“Even in tough economic times energy issues remain front and center on the American agenda,” said Neil Newhouse of Public Opinion Strategies, a Republican pollster. “Americans believe the nation is facing an energy crisis and they aren’t looking to imported foreign oil to solve the problem. Rather, they put their faith in a future based on renewable energy sources: solar, wind, hydroelectric power; and increasing domestic sources of natural gas and oil."

"On energy independence, the public 'gets it' and demands that something be done,” adds Democrat Peter D. Hart of Peter D. Hart Research. “With its focus on renewable wind energy, the Pickens Plan is right on target, and the public, Democrats, Republicans and political independents, overwhelmingly supports it."

The Pickens Plan would reduce foreign oil dependency, which is currently 70 percent of the United States’ imports by more than one-third. Much of this oil is acquired from some of the most volatile countries in the world, putting our national security and economic security at risk. The Pickens Plan calls for investing in power generation from domestic renewable resources such as wind and using our abundant supplies of natural gas as a transportation fuel in heavy-duty fleets, replacing more than one-third of our imported oil, saving more than $230 billion a year.

The survey, conducted from October 7-12, 2008, underscores the growing national concern about the energy crisis and a remarkably high level of confidence in the Pickens Plan as a viable solution. The survey highlights the following:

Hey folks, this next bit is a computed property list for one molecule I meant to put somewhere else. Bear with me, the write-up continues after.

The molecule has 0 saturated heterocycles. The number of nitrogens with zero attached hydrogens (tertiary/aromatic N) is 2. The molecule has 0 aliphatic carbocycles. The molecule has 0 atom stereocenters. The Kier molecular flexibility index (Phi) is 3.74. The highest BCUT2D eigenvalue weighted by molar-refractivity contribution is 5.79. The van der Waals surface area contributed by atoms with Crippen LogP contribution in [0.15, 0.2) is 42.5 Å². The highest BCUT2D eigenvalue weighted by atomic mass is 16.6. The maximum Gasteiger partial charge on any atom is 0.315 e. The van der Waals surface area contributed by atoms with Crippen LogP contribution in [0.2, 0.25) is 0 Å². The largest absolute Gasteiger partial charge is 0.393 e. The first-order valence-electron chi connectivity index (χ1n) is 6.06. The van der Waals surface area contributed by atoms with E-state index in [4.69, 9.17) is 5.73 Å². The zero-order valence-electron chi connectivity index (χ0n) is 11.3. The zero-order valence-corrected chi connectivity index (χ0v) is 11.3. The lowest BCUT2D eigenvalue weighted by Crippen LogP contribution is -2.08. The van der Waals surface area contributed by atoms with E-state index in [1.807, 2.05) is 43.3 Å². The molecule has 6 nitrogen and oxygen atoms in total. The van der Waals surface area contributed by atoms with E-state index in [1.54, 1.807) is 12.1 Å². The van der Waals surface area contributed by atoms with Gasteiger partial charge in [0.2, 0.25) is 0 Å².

1. Voters are clear: America is facing an energy crisis.
More than half of voters (54%) say America is going through a real energy crisis right now, and another 32% say the country has serious energy problems. Just 10% say our energy problems are not serious, and a mere 3% say the country does not have an energy problem. A majority of Republicans (52%), Independents (57%), and Democrats (54%) all agree the country is in an energy crisis.

2. Energy is considered more of a national security/economic issue.
While one-third (34%) of voters believe energy is a national security issue, 29% say it is an economic issue, 18% say it is an environmental issue, and 16% volunteer the response that it is a mix of all three of these issue areas.

3. Wind and solar top the list to solve the nation’s energy problems.
Voters were asked to rate nine different energy sources on a scale of one to ten with one meaning that energy source could contribute very little to solving America’s energy problem and ten meaning it could contribute a great deal. Solar and wind power, top the list, with natural gas, domestic oil production and hydro-electric power closely bunch in the next spot, and oil imported from foreign countries falling to the bottom.


(% 8-10) Contribute a lot/great deal
Solar power
61%
Wind power
57%
Natural gas
50%
Domestic oil production
49%
Hydro-electric power
48%
Nuclear power
39%
Coal
30%
Ethanol and biofuels
30%
Oil imported from foreign countries
16%

4. Voters believe The Pickens Plan will help solve our energy problems and that it should be included as part of an overall energy strategy.
Nearly three-fourths of voters (74%) say The Pickens Plan will contribute “a great deal” or “a fair amount” to helping solve America’s energy problems. And, almost nine-in-ten voters (87%) say it is important – with a majority (51%) saying it is “very” important – for The Pickens Plan to be included in an overall strategy to deal with our energy problems. There is broad agreement across party lines on these measures:

The Pickens Plan
Republicans
Independents
Democrats
It will contribute "a great deal/a fair amount" to solving America's energy problem.
68%
76%
77%
It is "very/somewhat" important that it is part of an overall strategy to deal with our nation’s energy situation.